Available only with the sport hatch, the rare (only 1% of production) and expensive ($674, or about $2,300 in today’s dollars) Formula Package added a front air dam and rear spoiler, along with blacked-out grille, rally wheels with trim rings, and white lettered tires. It wasn’t all bark and no bite: the Rally Handling Package was included, with larger front and rear stabilizer bars. Inside, a tachometer and other rally gauges were included. The whole combination meant that a sport hatch with the Formula Package, the V6, and the four-speed manual came to $5,630 (about $18,800 in 2018 dollars). The 0-60 time for this top-of-the-line Sunbird was probably between 9 and 10 seconds—not far from some versions of the 1980 Pontiac Firebird Trans Am.

1980 Sunbird Sport Hatch with the Formula Package, linked from the Old Car Manual Project’s amazing brochures section.

Mechanical options included variable-ratio power steering (the most popular option and required with the V6) and power front disc brakes. Inside, you could add air conditioning ($531), a tilt steering wheel, and an AM/FM stereo cassette player (two different 8-track radios were also still available). A removable sunroof was also available for $193.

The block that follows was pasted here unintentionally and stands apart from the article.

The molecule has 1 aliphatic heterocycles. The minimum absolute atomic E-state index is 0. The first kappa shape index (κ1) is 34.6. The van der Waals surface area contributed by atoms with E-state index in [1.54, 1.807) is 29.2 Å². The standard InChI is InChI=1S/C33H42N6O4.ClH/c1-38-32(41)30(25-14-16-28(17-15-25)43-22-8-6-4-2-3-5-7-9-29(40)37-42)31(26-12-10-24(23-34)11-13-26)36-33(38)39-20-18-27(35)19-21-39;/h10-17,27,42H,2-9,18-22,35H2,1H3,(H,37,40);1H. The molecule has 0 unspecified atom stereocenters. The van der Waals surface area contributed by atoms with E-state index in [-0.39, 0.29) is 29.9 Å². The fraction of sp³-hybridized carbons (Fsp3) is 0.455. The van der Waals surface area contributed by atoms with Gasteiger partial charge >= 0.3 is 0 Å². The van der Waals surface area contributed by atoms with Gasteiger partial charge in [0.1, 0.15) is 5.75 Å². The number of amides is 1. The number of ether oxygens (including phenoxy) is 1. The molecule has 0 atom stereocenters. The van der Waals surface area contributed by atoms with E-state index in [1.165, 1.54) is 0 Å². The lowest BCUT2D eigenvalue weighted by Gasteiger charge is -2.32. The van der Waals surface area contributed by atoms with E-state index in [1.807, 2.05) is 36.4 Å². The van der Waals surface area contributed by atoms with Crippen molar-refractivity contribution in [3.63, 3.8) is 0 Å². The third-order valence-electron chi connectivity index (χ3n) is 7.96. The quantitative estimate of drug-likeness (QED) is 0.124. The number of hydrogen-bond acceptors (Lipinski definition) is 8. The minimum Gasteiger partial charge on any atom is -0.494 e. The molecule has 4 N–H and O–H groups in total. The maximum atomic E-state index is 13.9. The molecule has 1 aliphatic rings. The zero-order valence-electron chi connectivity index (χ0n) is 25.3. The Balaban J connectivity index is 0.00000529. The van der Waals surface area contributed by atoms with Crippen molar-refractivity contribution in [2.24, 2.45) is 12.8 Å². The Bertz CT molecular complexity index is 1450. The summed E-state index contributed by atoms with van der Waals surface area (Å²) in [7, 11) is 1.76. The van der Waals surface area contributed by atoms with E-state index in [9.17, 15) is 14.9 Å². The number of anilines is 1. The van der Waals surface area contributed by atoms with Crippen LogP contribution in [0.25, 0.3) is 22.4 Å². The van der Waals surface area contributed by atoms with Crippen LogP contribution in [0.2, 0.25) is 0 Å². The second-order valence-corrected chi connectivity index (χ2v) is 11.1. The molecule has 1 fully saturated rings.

The rear wheel drive Sunbird sold well even in its final year, partially because of the extended model year. Almost 188,000 were sold with over 100,000 being the base coupe, making the Sunbird the best-selling of all the 1980 H-bodies. Pontiac would return partially to the Sunbird name with the 1983 2000 Sunbird convertible version of the J-body—by 1985, the Sunbird name would once again stand alone.

Sunbirds of this generation rarely come up for sale in Hemmings Motor News and eBay Motors—they seem to have disappeared entirely. You do occasionally see examples of the “sister” Chevrolet Monza advertised.

Make mine Agate Red, please.

Updated February 2019.